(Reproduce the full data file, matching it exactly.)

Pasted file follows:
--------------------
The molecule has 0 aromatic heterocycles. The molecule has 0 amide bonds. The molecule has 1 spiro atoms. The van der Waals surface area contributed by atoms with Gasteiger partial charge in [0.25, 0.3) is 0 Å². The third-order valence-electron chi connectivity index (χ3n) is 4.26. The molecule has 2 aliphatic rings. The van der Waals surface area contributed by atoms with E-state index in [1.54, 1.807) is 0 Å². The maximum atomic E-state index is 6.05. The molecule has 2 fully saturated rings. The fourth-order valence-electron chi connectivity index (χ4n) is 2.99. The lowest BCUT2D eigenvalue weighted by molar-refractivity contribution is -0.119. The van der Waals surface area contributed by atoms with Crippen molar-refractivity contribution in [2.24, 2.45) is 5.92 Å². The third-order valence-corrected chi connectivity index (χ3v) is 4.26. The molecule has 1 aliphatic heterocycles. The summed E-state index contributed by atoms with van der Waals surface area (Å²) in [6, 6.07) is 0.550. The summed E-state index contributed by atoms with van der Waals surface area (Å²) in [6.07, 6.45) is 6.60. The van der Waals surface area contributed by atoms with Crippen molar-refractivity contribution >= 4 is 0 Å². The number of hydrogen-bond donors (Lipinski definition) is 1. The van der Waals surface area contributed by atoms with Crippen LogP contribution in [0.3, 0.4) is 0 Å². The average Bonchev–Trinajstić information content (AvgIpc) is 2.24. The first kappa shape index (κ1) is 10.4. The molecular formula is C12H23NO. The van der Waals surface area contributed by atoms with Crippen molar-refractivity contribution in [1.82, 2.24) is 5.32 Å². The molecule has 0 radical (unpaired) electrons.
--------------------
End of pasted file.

The molecule has 0 aromatic heterocycles. The molecule has 0 amide bonds. The molecule has 1 spiro atoms. The van der Waals surface area contributed by atoms with Gasteiger partial charge in [0.25, 0.3) is 0 Å². The third-order valence-electron chi connectivity index (χ3n) is 4.26. The molecule has 2 aliphatic rings. The van der Waals surface area contributed by atoms with E-state index in [1.54, 1.807) is 0 Å². The maximum atomic E-state index is 6.05. The molecule has 2 fully saturated rings. The fourth-order valence-electron chi connectivity index (χ4n) is 2.99. The lowest BCUT2D eigenvalue weighted by molar-refractivity contribution is -0.119. The van der Waals surface area contributed by atoms with Crippen molar-refractivity contribution in [2.24, 2.45) is 5.92 Å². The third-order valence-corrected chi connectivity index (χ3v) is 4.26. The molecule has 1 aliphatic heterocycles. The summed E-state index contributed by atoms with van der Waals surface area (Å²) in [6, 6.07) is 0.550. The summed E-state index contributed by atoms with van der Waals surface area (Å²) in [6.07, 6.45) is 6.60. The van der Waals surface area contributed by atoms with Crippen molar-refractivity contribution >= 4 is 0 Å². The number of hydrogen-bond donors (Lipinski definition) is 1. The van der Waals surface area contributed by atoms with Crippen LogP contribution in [0.3, 0.4) is 0 Å². The average Bonchev–Trinajstić information content (AvgIpc) is 2.24. The first kappa shape index (κ1) is 10.4. The molecular formula is C12H23NO. The van der Waals surface area contributed by atoms with Crippen molar-refractivity contribution in [1.82, 2.24) is 5.32 Å². The molecule has 0 radical (unpaired) electrons.